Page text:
Latest IR35 tribunal decision

    MDCM Ltd, represented by its director, Mr Daniels, provided services to Structure Tone Limited (“STL”) via Solutions Recruitment Limited (“Solutions”), STL being a construction company that specialised in the fit-out and refurbishment of buildings in London. MDCM’s business is providing construction management services including night shift management, to construction companies.

    MDCM provided services to STL for two projects over a nine month period. The work was required to be undertaken during set hours. As night shift manager, Mr Daniels reported to the project manager who, at the start of the shift, gave Mr Daniels a list of instructions on matters which needed to be completed during the shift.

    If the list of tasks was complete before the end of the shift, Mr Daniels was free to leave site early. In addition, Mr Daniels was required to manage the site, making sure that the correct workers were present and ensuring the work was being done and being done safely. He was STL’s representative on site, wearing clothing bearing the company’s logo so he was identifiable to other contractors.

    MDCM was paid a day rate for the services and was responsible for Mr Daniels’ travel and subsistence; the day rate was £310 and expenses were in the region of £100 per day.

    There was no entitlement to any notice period. In fact, the engagement was terminated by STL without notice, and after this date no further work was undertaken.

    The contract between MDCM and Solutions was considered. However, the upper contract between STL and Solutions was not provided.

    HMRC argued that control is the most important factor in this case. HMRC pointed out that STL controlled the time Mr Daniels worked as he was required to work during shift patterns; Mr Daniels argued that this was not the case, this is simply the way all building sites are run.

    HMRC argued that STL controlled how Mr Daniels completed the work because he was required to report to the project manager – and that this project manager exercised control over Mr Daniels because he gave him a list of instructions, as well as the fact that Mr Daniels had to manage the site.

    Mr Daniels argued that the only control which was exercised was that which necessarily came with the operation of a large-scale construction site i.e. the structure of the programme and timeline for the execution of the construction activities. His supervisor only visited the site once a week. What was to be carried out was dictated by the stage reached in the programme. During the day Mr Daniels could organise the work as he saw fit.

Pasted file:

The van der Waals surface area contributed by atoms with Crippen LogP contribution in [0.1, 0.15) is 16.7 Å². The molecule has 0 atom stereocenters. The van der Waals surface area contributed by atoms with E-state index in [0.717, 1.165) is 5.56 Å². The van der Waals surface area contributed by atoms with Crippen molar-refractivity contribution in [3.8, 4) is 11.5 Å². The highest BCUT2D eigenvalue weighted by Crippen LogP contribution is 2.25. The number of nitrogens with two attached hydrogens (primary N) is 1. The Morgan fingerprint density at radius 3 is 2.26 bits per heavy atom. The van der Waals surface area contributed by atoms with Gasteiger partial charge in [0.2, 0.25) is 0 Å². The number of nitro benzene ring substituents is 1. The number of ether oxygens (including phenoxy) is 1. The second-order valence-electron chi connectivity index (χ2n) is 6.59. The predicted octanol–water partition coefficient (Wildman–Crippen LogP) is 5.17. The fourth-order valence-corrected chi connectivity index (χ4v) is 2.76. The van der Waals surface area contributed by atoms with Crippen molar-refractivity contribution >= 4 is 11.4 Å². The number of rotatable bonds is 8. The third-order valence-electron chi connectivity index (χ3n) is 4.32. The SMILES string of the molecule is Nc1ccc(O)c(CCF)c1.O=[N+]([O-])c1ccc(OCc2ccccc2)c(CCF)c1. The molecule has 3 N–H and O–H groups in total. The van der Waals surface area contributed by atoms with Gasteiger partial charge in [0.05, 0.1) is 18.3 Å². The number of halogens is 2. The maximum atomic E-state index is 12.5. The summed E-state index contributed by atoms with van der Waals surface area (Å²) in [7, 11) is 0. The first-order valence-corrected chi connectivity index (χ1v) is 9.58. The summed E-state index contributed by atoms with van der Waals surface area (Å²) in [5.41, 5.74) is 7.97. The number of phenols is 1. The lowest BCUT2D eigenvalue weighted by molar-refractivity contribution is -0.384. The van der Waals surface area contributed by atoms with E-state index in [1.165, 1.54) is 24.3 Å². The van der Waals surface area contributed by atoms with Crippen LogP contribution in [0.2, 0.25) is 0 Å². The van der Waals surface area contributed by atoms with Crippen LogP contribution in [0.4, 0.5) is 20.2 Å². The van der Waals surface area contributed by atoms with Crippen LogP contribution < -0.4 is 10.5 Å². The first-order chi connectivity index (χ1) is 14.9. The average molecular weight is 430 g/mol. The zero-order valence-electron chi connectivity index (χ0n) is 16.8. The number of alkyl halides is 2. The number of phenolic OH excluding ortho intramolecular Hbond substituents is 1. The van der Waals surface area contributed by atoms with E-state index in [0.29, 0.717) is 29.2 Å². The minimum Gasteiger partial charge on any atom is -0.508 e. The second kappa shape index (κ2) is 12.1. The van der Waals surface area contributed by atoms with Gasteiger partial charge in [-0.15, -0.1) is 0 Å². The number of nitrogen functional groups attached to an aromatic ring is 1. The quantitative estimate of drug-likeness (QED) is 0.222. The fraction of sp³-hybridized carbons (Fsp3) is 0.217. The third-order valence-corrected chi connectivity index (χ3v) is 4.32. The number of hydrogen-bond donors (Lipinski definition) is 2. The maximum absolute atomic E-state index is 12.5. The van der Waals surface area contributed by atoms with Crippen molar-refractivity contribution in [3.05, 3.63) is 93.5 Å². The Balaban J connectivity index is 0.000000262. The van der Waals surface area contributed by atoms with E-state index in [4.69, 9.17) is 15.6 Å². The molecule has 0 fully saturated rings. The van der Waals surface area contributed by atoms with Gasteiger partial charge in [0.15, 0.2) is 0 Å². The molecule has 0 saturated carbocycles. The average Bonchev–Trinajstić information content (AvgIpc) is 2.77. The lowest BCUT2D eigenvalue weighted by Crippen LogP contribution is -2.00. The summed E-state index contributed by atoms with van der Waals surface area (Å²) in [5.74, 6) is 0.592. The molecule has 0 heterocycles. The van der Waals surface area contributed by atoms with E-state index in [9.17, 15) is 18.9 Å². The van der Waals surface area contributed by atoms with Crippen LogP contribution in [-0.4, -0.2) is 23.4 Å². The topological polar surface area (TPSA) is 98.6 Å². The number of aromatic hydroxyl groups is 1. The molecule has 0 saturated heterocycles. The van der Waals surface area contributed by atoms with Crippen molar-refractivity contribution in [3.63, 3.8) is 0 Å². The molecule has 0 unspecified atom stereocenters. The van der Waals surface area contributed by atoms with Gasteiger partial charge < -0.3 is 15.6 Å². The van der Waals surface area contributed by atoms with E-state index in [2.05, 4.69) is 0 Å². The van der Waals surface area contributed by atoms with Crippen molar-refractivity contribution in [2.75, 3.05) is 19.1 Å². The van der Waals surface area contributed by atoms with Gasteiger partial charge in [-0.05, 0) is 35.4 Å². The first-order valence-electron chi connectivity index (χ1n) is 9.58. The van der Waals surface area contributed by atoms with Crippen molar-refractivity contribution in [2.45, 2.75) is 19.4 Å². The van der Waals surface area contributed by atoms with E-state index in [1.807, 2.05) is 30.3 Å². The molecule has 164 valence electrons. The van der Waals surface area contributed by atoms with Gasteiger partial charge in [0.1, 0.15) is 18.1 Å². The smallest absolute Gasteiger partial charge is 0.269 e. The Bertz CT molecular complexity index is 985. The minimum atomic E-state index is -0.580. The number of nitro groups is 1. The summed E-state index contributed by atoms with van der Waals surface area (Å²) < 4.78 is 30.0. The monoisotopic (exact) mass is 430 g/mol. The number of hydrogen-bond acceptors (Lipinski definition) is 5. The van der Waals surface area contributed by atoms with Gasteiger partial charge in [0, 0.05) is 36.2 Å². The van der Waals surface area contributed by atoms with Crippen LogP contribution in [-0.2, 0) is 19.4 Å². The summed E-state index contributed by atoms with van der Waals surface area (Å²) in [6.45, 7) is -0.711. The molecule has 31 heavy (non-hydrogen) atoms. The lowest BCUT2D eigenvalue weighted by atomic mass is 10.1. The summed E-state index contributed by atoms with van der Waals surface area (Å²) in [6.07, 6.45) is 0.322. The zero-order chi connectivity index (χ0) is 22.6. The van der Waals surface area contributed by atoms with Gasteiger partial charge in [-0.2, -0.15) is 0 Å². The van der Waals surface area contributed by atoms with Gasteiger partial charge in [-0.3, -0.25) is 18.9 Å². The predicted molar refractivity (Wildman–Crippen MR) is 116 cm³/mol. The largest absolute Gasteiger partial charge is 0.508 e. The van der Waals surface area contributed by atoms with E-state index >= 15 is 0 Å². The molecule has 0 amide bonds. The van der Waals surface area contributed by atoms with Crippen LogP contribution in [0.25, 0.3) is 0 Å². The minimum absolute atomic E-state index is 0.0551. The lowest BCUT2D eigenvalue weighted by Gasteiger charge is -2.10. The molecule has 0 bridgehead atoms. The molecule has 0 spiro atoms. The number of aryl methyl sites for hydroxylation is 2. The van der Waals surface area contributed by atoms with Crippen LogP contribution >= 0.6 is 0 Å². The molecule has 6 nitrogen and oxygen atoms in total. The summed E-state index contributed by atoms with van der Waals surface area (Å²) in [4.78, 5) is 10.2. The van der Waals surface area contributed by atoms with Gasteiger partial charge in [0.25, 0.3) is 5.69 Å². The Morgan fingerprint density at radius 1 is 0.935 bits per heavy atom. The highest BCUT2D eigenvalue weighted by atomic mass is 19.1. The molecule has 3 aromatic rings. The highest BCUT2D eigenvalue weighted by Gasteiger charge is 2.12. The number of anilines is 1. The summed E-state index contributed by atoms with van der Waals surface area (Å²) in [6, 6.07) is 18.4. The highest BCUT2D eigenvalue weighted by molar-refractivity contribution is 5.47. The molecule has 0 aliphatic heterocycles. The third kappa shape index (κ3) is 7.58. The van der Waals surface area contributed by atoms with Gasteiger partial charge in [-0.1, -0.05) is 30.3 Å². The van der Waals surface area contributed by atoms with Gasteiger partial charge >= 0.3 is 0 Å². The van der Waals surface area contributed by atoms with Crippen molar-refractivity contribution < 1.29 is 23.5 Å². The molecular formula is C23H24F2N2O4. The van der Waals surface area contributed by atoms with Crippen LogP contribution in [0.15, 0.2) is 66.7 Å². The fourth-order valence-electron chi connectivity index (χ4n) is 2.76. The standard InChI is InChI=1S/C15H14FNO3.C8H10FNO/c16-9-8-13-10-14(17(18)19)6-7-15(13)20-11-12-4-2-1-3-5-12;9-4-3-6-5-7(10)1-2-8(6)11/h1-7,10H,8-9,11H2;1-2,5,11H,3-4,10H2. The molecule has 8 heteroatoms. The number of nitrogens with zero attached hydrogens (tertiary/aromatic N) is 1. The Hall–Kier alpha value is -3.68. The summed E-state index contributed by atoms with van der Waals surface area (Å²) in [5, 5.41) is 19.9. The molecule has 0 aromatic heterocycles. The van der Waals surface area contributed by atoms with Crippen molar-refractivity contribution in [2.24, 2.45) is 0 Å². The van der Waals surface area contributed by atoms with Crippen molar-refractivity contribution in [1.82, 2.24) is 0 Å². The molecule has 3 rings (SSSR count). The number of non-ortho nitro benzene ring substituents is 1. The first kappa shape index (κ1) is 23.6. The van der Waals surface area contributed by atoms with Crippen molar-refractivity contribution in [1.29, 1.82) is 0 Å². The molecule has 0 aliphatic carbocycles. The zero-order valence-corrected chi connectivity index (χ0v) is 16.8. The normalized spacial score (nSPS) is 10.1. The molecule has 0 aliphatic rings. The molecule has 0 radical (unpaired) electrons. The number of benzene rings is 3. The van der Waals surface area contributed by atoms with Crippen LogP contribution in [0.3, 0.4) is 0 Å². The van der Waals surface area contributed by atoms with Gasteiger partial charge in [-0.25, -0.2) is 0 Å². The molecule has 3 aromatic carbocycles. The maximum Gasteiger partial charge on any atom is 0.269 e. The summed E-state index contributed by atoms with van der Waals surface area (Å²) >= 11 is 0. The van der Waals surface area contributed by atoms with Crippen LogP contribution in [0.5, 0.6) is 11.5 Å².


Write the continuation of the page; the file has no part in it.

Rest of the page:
The Tribunal agreed that STL directed what Mr Daniels had to do during the shift. However, they also agreed with Mr Daniels that this was no more than telling him what work needed to be undertaken by the contractors he supervised. Furthermore, the Tribunal felt that there was no evidence that STL controlled how Mr Daniels carried out the work. Although Mr Daniels was supervised, the project manager only visited once a week, and when on shift, Mr Daniels was left to his own devices.

    In conclusion, it was accepted by both parties that there was no right of substitution so the Tribunal concluded that there was a requirement for personal service, and there was mutuality of obligations between Mr Daniels and STL.

    However, the Tribunal disagreed with HMRC’s arguments on control, deciding that Mr Daniels was subject to no more control on the site than over an independent contractor and could refuse work on another site.

    In addition, the day rate basis of payment to include expenses, lack of notice period for termination, and lack of employee benefits were all inconsistent with employment. The appeal was allowed and the engagement deemed outside of the IR35 legislation.

    This case reinforces that the fundamental aspect of the control test is the “how” and not the what, where and when (as HMRC often argue). With HMRC’s renewed confidence in taking such cases to Tribunal, this decision provides a strong reminder to HMRC that they need to re-examine their position in respect of the fundamental arguments.

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